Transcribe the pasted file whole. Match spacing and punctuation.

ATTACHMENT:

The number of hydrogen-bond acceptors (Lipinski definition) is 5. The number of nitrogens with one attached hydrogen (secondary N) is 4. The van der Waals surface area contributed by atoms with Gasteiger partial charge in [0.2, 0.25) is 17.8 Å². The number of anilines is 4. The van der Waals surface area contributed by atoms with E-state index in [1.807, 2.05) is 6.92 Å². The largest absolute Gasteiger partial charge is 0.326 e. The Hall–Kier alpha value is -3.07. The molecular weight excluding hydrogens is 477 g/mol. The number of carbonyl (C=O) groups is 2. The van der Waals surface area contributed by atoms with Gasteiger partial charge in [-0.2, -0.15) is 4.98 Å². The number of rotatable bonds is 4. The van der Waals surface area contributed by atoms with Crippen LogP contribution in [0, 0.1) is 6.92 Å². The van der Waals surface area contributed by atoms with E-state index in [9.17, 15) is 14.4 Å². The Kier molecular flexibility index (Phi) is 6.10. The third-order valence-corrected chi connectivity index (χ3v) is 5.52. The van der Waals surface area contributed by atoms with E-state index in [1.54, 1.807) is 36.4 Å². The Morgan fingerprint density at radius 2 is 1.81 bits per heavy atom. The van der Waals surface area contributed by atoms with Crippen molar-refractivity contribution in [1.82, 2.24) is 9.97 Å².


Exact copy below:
The number of hydrogen-bond acceptors (Lipinski definition) is 5. The number of nitrogens with one attached hydrogen (secondary N) is 4. The van der Waals surface area contributed by atoms with Gasteiger partial charge in [0.2, 0.25) is 17.8 Å². The number of anilines is 4. The van der Waals surface area contributed by atoms with E-state index in [1.807, 2.05) is 6.92 Å². The largest absolute Gasteiger partial charge is 0.326 e. The Hall–Kier alpha value is -3.07. The molecular weight excluding hydrogens is 477 g/mol. The number of carbonyl (C=O) groups is 2. The van der Waals surface area contributed by atoms with Gasteiger partial charge in [-0.2, -0.15) is 4.98 Å². The number of rotatable bonds is 4. The van der Waals surface area contributed by atoms with Crippen LogP contribution in [0, 0.1) is 6.92 Å². The van der Waals surface area contributed by atoms with E-state index in [9.17, 15) is 14.4 Å². The Kier molecular flexibility index (Phi) is 6.10. The third-order valence-corrected chi connectivity index (χ3v) is 5.52. The van der Waals surface area contributed by atoms with E-state index in [1.54, 1.807) is 36.4 Å². The Morgan fingerprint density at radius 2 is 1.81 bits per heavy atom. The van der Waals surface area contributed by atoms with Crippen molar-refractivity contribution in [1.82, 2.24) is 9.97 Å².